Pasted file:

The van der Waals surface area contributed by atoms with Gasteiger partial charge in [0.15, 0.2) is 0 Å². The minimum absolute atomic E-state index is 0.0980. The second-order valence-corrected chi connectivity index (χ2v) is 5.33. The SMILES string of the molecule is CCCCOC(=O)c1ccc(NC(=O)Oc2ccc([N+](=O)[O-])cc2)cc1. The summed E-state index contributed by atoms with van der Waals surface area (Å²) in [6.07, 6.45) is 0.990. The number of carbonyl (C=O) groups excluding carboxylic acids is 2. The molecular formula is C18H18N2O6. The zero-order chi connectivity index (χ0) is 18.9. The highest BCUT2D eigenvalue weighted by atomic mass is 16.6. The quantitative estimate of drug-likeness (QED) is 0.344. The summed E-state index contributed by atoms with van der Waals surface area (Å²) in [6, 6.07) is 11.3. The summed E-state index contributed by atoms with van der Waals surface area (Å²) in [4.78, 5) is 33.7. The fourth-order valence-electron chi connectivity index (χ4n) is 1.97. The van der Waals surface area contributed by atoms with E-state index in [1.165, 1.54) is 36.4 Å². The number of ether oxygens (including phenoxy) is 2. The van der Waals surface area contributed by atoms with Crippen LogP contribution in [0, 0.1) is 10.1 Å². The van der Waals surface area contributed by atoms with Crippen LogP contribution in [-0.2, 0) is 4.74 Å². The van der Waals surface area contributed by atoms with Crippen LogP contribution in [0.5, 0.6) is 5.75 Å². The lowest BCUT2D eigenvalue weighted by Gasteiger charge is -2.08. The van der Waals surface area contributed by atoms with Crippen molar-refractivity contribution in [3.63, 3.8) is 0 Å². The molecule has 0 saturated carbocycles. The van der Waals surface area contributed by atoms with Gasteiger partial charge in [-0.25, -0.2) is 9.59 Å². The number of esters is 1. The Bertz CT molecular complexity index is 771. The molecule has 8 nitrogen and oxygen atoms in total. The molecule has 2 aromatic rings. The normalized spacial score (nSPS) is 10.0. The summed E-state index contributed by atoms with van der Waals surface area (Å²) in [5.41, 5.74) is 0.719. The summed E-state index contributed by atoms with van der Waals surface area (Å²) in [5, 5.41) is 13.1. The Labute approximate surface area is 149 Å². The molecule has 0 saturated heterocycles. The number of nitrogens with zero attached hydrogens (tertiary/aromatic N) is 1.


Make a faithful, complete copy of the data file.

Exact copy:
The van der Waals surface area contributed by atoms with Gasteiger partial charge in [0.15, 0.2) is 0 Å². The minimum absolute atomic E-state index is 0.0980. The second-order valence-corrected chi connectivity index (χ2v) is 5.33. The SMILES string of the molecule is CCCCOC(=O)c1ccc(NC(=O)Oc2ccc([N+](=O)[O-])cc2)cc1. The summed E-state index contributed by atoms with van der Waals surface area (Å²) in [6.07, 6.45) is 0.990. The number of carbonyl (C=O) groups excluding carboxylic acids is 2. The molecular formula is C18H18N2O6. The zero-order chi connectivity index (χ0) is 18.9. The highest BCUT2D eigenvalue weighted by atomic mass is 16.6. The quantitative estimate of drug-likeness (QED) is 0.344. The summed E-state index contributed by atoms with van der Waals surface area (Å²) in [6, 6.07) is 11.3. The summed E-state index contributed by atoms with van der Waals surface area (Å²) in [4.78, 5) is 33.7. The fourth-order valence-electron chi connectivity index (χ4n) is 1.97. The van der Waals surface area contributed by atoms with E-state index in [1.165, 1.54) is 36.4 Å². The number of ether oxygens (including phenoxy) is 2. The van der Waals surface area contributed by atoms with Crippen LogP contribution in [0, 0.1) is 10.1 Å². The van der Waals surface area contributed by atoms with Crippen LogP contribution in [-0.2, 0) is 4.74 Å². The van der Waals surface area contributed by atoms with Crippen LogP contribution in [0.5, 0.6) is 5.75 Å². The lowest BCUT2D eigenvalue weighted by Gasteiger charge is -2.08. The van der Waals surface area contributed by atoms with Crippen molar-refractivity contribution in [3.63, 3.8) is 0 Å². The molecule has 0 saturated carbocycles. The van der Waals surface area contributed by atoms with Gasteiger partial charge in [-0.25, -0.2) is 9.59 Å². The number of esters is 1. The Bertz CT molecular complexity index is 771. The molecule has 8 nitrogen and oxygen atoms in total. The molecule has 2 aromatic rings. The normalized spacial score (nSPS) is 10.0. The summed E-state index contributed by atoms with van der Waals surface area (Å²) in [5.41, 5.74) is 0.719. The summed E-state index contributed by atoms with van der Waals surface area (Å²) in [5, 5.41) is 13.1. The Labute approximate surface area is 149 Å². The molecule has 0 saturated heterocycles. The number of nitrogens with zero attached hydrogens (tertiary/aromatic N) is 1.